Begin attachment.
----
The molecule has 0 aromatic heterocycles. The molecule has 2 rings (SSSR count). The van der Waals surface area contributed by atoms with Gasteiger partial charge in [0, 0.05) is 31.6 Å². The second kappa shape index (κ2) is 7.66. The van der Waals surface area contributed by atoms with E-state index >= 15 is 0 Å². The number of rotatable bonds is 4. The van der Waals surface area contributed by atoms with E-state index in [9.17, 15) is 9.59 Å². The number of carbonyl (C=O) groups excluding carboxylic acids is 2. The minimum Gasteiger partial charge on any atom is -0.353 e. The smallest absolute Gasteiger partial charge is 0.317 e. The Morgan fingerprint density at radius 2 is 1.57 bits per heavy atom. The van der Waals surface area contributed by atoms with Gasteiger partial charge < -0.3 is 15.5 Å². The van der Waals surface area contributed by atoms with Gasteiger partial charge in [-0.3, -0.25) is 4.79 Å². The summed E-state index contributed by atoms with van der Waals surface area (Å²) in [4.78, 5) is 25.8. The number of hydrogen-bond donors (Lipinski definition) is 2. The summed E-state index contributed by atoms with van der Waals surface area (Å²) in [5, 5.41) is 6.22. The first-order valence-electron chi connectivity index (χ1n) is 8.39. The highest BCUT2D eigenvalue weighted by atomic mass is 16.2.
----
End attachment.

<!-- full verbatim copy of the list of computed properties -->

The molecule has 0 aromatic heterocycles. The molecule has 2 rings (SSSR count). The van der Waals surface area contributed by atoms with Gasteiger partial charge in [0, 0.05) is 31.6 Å². The second kappa shape index (κ2) is 7.66. The van der Waals surface area contributed by atoms with E-state index >= 15 is 0 Å². The number of rotatable bonds is 4. The van der Waals surface area contributed by atoms with E-state index in [9.17, 15) is 9.59 Å². The number of carbonyl (C=O) groups excluding carboxylic acids is 2. The minimum Gasteiger partial charge on any atom is -0.353 e. The smallest absolute Gasteiger partial charge is 0.317 e. The Morgan fingerprint density at radius 2 is 1.57 bits per heavy atom. The van der Waals surface area contributed by atoms with Gasteiger partial charge < -0.3 is 15.5 Å². The van der Waals surface area contributed by atoms with Gasteiger partial charge in [-0.3, -0.25) is 4.79 Å². The summed E-state index contributed by atoms with van der Waals surface area (Å²) in [4.78, 5) is 25.8. The number of hydrogen-bond donors (Lipinski definition) is 2. The summed E-state index contributed by atoms with van der Waals surface area (Å²) in [5, 5.41) is 6.22. The first-order valence-electron chi connectivity index (χ1n) is 8.39. The highest BCUT2D eigenvalue weighted by atomic mass is 16.2.